Photo: Crematorium IV at Birkenau, shortly before it was ready to be put into operation in the spring of 1943. Photo from Auschwitz and the Allies
700 words/3 minute read
At Birkenau the Jews of the Sonderkommando were preparing to revolt. It was an enterprise of supreme hazard, and of supreme courage. Those men who dragged to the crematorium the bodies of their fellow Jews who had been gassed and were then forced to scatter their ashes on the barracks paths, and in the nearby ponds, were themselves murdered in strict rotation. “I have wanted to live through it,” one of them, a Greek Jew working at Crematorium II, wrote shortly before the revolt, “to take a revenge for the death of my father, my mother, my beloved sister Nella.” More than three hundred Greek Jews were among the Sonderkommando preparing for revolt, among them Errera de Larissa, a former Lieutenant in the Greek army.
In the nearby Union explosives factory, a group of Jewish girls had collected small amounts of explosives and smuggled them to the plotters. Among the girls were Giza Weissblum and Raizl Kibel, both of whom survived the war. The preparations, Raizl Kibel later recalled, “were in connection with rumours that at the last moment, as the front approaches the camp, the SS may want to annihilate everybody by blowing up the camp.”
Three girls in the Union factory, Ella Gartner, and two girls known only by their first names, Toszka and Regina, managed to smuggle explosives into Birkenau. They handed them to a girl who was working inside Birkenau, Roza Robota, who passed them on to Wrobel, a member of the Sonderkommando. Two other Jewish prisoners were also privy to the plot, Israel Gutman and Jehuda Laufer.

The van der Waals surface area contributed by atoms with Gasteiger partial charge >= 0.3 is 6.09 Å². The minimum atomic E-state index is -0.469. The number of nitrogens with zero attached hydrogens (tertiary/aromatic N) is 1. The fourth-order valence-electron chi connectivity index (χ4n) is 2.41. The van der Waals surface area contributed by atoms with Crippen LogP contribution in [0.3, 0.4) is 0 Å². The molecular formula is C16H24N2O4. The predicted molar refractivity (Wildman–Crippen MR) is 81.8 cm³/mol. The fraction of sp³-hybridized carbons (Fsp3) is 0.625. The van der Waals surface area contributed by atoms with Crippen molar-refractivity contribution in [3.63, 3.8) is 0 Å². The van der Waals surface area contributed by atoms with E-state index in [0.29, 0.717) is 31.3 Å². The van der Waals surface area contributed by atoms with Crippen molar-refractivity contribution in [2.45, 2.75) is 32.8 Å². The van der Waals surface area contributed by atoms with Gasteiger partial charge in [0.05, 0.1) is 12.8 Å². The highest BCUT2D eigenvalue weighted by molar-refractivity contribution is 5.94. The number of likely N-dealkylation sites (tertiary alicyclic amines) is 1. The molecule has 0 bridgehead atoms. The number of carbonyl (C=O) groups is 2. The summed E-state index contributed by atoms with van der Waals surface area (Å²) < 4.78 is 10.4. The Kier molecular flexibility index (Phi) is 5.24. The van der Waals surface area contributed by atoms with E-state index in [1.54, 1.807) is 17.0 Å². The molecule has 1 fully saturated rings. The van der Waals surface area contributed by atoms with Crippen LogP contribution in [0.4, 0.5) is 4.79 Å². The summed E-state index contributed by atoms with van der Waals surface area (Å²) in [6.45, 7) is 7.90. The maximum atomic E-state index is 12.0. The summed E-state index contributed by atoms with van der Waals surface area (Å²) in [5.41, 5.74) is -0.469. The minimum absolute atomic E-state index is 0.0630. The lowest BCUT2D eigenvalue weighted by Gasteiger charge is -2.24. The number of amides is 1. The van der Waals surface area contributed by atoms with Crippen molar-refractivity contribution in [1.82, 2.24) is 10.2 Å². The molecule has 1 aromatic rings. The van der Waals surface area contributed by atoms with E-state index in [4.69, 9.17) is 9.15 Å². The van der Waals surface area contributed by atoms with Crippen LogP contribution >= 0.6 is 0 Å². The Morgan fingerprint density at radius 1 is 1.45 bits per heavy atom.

Inside the Sonderkommando, Salmen Lewental coordinated the plans for revolt. His record, written at the time in a small notebook and then buried in a jar under the earth, is the principle source for the events of 7 October 1944.
The Birkenau camp records show that four days earlier, on October 3, the number of Jews in the Sonderkommando at Crematorium II was 169, divided into a day shift and a night shift. At Crematorium III there were also 169 Sonderkommando on October 3, likewise divided, and at Crematorium IV a total of 154, also in two shifts. With the gassing at Birkenau coming to an end, the Sonderkommando were alert to any indication that their days too might be numbered, they who in their gruesome task were given the privilege of ample food and blankets, and such “comforts” as they might need in their barracks.
On the morning of Saturday, October 7, the senior Sonderkommando man at Crematorium IV was ordered to draw up lists for “evacuation” of three hundred men at noon that same day. Fearing that this was a prelude to destruction, he refused to do so. The SS ordered a roll-call for noon. The purpose of the roll-call, the Jews were told, was that they were to be sent away by train to work in another camp. As the SS Staff Sergeant called out their numbers, however, only a few men answered.
After repeated calls and threats, Chaim Neuhof, a Jew from Sosnowice who had worked in the Sonderkommando since 1942, stepped forward. He approached the SS Staff Sergeant, talked to him, and gesticulated. When the SS man reached for his gun, Neuhof, loudly yelling the password “Hurrah”, struck the SS man on the head with his hammer. The SS man fell to the ground. The other prisoners then echoed Neuhof’s “Hurrah” and threw stones at the SS.
Some of the Sonderkommando at Crematorium IV attacked the SS so viciously with axes, picks and crowbars that several SS men fell wounded and bleeding to the ground. Other SS men sought cover behind the barbed-wire fence, shooting at the prisoners with their pistols.
Some of the prisoners then managed to run into their empty barracks, where there were hundreds of straw mattresses n the wooden bunks. They set the mattresses on fire. The fire spread at once to the wooden roof of Crematorium IV.
The arrival of SS reinforcements on motorcycles, from the SS barracks inside Birkenau, brought the revolt at Crematorium IV to an end. All those who had taken up weapons, and all who had set fire to the crematorium roof, were machine-gunned.
[Martin’s source footnote to the Greek member of the Sonderkommando who wanted revenge for the murder of his family: Manuscript, written in Greek, found in late autumn of 1980 in a thermos flask buried near Crematorium II, by Polish schoolchildren planting a tree: text sent to the author by the Auschwitz Museum.]
An excerpt from The Holocaust
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